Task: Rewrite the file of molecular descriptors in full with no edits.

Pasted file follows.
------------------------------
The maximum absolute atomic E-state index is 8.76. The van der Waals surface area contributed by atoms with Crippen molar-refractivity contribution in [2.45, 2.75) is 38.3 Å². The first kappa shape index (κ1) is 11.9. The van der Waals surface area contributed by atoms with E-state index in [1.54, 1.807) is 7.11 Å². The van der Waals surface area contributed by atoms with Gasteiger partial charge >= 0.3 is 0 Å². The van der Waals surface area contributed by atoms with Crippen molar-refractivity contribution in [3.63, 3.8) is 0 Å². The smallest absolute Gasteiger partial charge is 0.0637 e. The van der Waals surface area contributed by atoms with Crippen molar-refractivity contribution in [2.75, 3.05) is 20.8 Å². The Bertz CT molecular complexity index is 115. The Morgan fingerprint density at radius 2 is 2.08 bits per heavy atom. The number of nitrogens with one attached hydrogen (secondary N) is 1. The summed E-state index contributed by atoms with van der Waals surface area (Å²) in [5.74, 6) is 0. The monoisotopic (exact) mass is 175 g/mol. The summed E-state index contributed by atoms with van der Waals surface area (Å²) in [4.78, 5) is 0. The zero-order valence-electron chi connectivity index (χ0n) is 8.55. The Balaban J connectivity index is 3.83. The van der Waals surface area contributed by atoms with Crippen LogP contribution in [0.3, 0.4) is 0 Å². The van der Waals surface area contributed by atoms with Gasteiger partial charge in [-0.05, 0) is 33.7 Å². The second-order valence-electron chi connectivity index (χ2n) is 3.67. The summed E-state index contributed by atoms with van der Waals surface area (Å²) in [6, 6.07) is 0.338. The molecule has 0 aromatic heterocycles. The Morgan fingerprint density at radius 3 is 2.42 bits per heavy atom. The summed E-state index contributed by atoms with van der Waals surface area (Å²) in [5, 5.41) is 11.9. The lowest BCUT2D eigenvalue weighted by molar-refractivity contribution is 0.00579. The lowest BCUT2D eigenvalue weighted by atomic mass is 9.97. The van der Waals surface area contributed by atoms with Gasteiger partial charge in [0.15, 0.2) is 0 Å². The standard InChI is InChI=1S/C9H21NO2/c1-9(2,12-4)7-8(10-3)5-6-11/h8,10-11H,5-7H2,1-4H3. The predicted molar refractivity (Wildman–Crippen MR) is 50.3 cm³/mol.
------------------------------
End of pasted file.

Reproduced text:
The maximum absolute atomic E-state index is 8.76. The van der Waals surface area contributed by atoms with Crippen molar-refractivity contribution in [2.45, 2.75) is 38.3 Å². The first kappa shape index (κ1) is 11.9. The van der Waals surface area contributed by atoms with E-state index in [1.54, 1.807) is 7.11 Å². The van der Waals surface area contributed by atoms with Gasteiger partial charge >= 0.3 is 0 Å². The van der Waals surface area contributed by atoms with Crippen molar-refractivity contribution in [3.63, 3.8) is 0 Å². The smallest absolute Gasteiger partial charge is 0.0637 e. The van der Waals surface area contributed by atoms with Crippen molar-refractivity contribution in [2.75, 3.05) is 20.8 Å². The Bertz CT molecular complexity index is 115. The Morgan fingerprint density at radius 2 is 2.08 bits per heavy atom. The number of nitrogens with one attached hydrogen (secondary N) is 1. The summed E-state index contributed by atoms with van der Waals surface area (Å²) in [5.74, 6) is 0. The monoisotopic (exact) mass is 175 g/mol. The summed E-state index contributed by atoms with van der Waals surface area (Å²) in [4.78, 5) is 0. The zero-order valence-electron chi connectivity index (χ0n) is 8.55. The Balaban J connectivity index is 3.83. The van der Waals surface area contributed by atoms with Crippen LogP contribution in [0.3, 0.4) is 0 Å². The van der Waals surface area contributed by atoms with Gasteiger partial charge in [-0.05, 0) is 33.7 Å². The second-order valence-electron chi connectivity index (χ2n) is 3.67. The summed E-state index contributed by atoms with van der Waals surface area (Å²) in [6, 6.07) is 0.338. The molecule has 0 aromatic heterocycles. The Morgan fingerprint density at radius 3 is 2.42 bits per heavy atom. The summed E-state index contributed by atoms with van der Waals surface area (Å²) in [5, 5.41) is 11.9. The lowest BCUT2D eigenvalue weighted by molar-refractivity contribution is 0.00579. The lowest BCUT2D eigenvalue weighted by atomic mass is 9.97. The van der Waals surface area contributed by atoms with Gasteiger partial charge in [0.15, 0.2) is 0 Å². The standard InChI is InChI=1S/C9H21NO2/c1-9(2,12-4)7-8(10-3)5-6-11/h8,10-11H,5-7H2,1-4H3. The predicted molar refractivity (Wildman–Crippen MR) is 50.3 cm³/mol.